Kids with Courage, hosted by UW Health's Pediatric Hematology, Oncology and Bone Marrow Transplant division, honors current and former pediatric oncology patients who received care at American Family Children's Hospital (formerly known as UW Children's Hospital).
A Celebration of Survivors
If ever there were two words that intuitively should not go together, they are "childhood" and "cancer." Fortunately, incredible strides have been made in treating children with cancer over the past generation.
More than 300 childhood cancer survivors - some of them in their 30s - and their families celebrated advances in cancer treatment and survival rates at Kids with Courage IV in July 2008.
Sponsored by American Family Children's Hospital and the UW Carbone Cancer Center, Kids with Courage V is the fifth reunion of childhood cancer survivors. Bereaved families have been invited to honor the courage of children who did not survive cancer.
Honorary Chair: Cindy Crawford
As was the case for the first four Kids with Courage reunions in 1993, 1998, 2003 and 2008, supermodel Cindy Crawford will play a prominent role at this year's event.
Cindy's younger brother, Jeff was a patient at UW Children's Hospital and died of leukemia in 1975 just before his fourth birthday. Cindy has been an invaluable contributor of time and money to the UW Pediatric Hematology, Oncology and Bone Marrow Transplant program for nearly 25 years .
Dr. Paul Sondel, director of the Pediatric Hematology, Oncology and Bone Marrow Transplant program and a celebrated pediatric cancer researcher, says there is nothing as rewarding to him as a physician-researcher as seeing so many childhood cancer survivors under one roof.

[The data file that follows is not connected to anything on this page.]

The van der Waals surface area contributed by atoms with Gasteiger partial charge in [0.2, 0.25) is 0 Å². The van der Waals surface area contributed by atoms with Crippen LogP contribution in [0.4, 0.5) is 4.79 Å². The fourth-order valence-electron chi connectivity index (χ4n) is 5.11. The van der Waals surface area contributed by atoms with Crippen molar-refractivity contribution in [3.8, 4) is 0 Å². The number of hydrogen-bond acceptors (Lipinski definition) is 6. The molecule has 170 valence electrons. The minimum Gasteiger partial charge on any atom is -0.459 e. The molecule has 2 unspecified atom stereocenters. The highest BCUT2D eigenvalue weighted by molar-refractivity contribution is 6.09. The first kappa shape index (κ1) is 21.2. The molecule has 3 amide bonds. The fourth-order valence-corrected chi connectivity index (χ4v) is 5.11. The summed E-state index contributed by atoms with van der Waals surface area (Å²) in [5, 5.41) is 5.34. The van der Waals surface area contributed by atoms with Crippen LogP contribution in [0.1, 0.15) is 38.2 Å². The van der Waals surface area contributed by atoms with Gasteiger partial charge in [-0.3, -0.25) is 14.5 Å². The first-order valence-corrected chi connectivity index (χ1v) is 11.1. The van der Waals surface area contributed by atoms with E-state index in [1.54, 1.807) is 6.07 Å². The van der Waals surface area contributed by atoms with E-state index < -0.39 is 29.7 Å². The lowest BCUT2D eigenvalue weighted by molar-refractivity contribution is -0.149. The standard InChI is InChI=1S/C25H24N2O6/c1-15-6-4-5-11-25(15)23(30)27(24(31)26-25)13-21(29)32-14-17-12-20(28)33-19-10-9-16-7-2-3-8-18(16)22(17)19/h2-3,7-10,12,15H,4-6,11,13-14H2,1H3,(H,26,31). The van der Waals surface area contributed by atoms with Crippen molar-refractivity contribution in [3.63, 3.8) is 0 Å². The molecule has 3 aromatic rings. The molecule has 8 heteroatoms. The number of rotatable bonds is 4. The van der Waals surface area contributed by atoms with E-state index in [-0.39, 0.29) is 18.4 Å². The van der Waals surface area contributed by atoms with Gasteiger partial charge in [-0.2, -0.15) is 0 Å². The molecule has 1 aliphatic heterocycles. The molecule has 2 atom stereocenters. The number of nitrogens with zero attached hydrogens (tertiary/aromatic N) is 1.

"We have made greater headway in curing childhood cancer than any other type of cancer over the past 30 years," Sondel said. "Thirty years ago, only three in 10 childhood cancer patients survived their disease, and it was uncertain if any would be cured. Today, 80 percent of all children diagnosed with cancer will be cured."
Nothing, Sondel said, crystallizes this achievement more powerfully than seeing so many children who were treated at UW coming back for this event.
"Whether a childhood cancer survivor is currently in treatment or 20 years out of treatment as a grown adult with a family, this reunion is a truly phenomenal and emotionally moving event for everyone involved," he said. "Kids with Courage provides an opportunity for families and children to celebrate progress together, entertain, educate and provide support."